BANA “constantly reassured” Plaintiff over the
phone that “a modification would be obtained.”
Id. Plaintiff's summary judgment affidavit
states that between July 18, 2011, when he received the
second denial for a HAMP modification, and August 17, 2011,
five days after BANA foreclosed on his home, he “was in
communication with” a BANA representative named Mike
“over 18 times working to clear up misunderstandings in
my paperwork and to clarify the finances of my company and
family.”Doc. 75-2 at 1. In the Amended Complaint,
Plaintiff suggests that one of these
“misunderstandings” was “why [he] ha[d] two
addresses, ” and that after he provided an answer
“the agent was satisfied . . . [and Plaintiff] felt a
modification would be approved.” Doc. 26 at 2.
Plaintiff provides no specific information about what else
Mike asked him to clarify, what documentation he asked
Plaintiff to provide, whether Mike was the only BANA
representative with whom he spoke, what dates he received
assurances of a loan modification, or the context in which
BANA representatives “constantly reassured” him
that he would receive a modification, notwithstanding the two
written denials of modification he had received. Plaintiff
alleges he relied upon the loan modification assurances of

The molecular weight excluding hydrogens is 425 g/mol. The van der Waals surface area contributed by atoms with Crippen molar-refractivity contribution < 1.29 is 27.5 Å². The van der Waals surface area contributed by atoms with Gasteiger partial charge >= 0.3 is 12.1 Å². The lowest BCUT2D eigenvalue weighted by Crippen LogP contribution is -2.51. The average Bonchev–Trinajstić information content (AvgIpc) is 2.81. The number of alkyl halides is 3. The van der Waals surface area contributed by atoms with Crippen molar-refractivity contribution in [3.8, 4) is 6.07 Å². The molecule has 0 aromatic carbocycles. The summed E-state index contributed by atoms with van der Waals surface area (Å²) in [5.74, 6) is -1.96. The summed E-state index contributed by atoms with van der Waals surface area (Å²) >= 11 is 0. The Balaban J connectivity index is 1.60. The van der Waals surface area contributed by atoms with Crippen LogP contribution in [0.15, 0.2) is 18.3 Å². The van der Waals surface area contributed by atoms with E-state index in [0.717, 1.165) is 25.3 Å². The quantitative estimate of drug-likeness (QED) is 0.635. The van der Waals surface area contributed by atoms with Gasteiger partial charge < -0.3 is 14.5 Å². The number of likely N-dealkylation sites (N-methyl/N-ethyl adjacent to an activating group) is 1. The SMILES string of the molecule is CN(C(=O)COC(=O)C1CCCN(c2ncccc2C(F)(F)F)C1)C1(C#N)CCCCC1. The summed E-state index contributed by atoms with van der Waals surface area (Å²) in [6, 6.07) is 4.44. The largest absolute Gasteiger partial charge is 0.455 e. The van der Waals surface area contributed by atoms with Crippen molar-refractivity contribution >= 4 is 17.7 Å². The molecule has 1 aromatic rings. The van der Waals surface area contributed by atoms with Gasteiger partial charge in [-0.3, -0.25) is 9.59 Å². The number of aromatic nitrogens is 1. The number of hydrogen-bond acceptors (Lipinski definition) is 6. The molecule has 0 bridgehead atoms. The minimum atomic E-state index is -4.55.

BANA representatives and chose not to take actions to stop
impending foreclosure, “such as finding a potential
buyer” for his home. Id. at 8.
to the Amended Complaint, on August 11, 2011, a BANA
representative named Manuk Mike Barsamyan told Plaintiff
that “the pending foreclosure on his property was
suspended, ” as “negotiations and review of the
file were going to be ongoing.” Doc. 26 at 3; see
also id. (stating that Plaintiff understood he
“was under the HAMP procedures and a suspense of th[e]
foreclosure action was to take place”). In contrast to
this under oath statement, in his summary judgment affidavit
Plaintiff states Mr. Barsamyan told him something else.
Plaintiff's affidavit claims that, on August 11, 2011,
Mr. Barsamyan “said that the modification was
approved and that the foreclosure would be
stopped.” Doc. 75-2 at 1 (emphasis added); see
also Doc. 75-1 at 4 (alleging that a BANA representative
told Plaintiff twice on August 11, 2011, at 6:55 p.m. and at
8:41 p.m., “that the modification was
completed”) (emphasis added). In reliance on
this statement, according to the affidavit, Plaintiff
“did not attempt to seek out a lawyer to either get an
injunction or to file for Bankruptcy to stop the foreclosure,
” nor did he “ask for more time to obtain other
financing for the house.” Doc. 75-2 at 1.
August 12, 2011, BANA foreclosed on Plaintiff's home and
sold it. Id.; Doc. 69 at 3. Mr. Barsamyan
“admitted” to Plaintiff “that he and his
office made a mistake in not notifying [BANA's]
foreclosing department to stop the foreclosure and was
attempting to correct this mistake.” Doc. 26 at 3.
October 18, 2011, BANA “acknowledge[d]” to
Plaintiff “that a mistake had been made” but was
“not sure what could be done.” Id.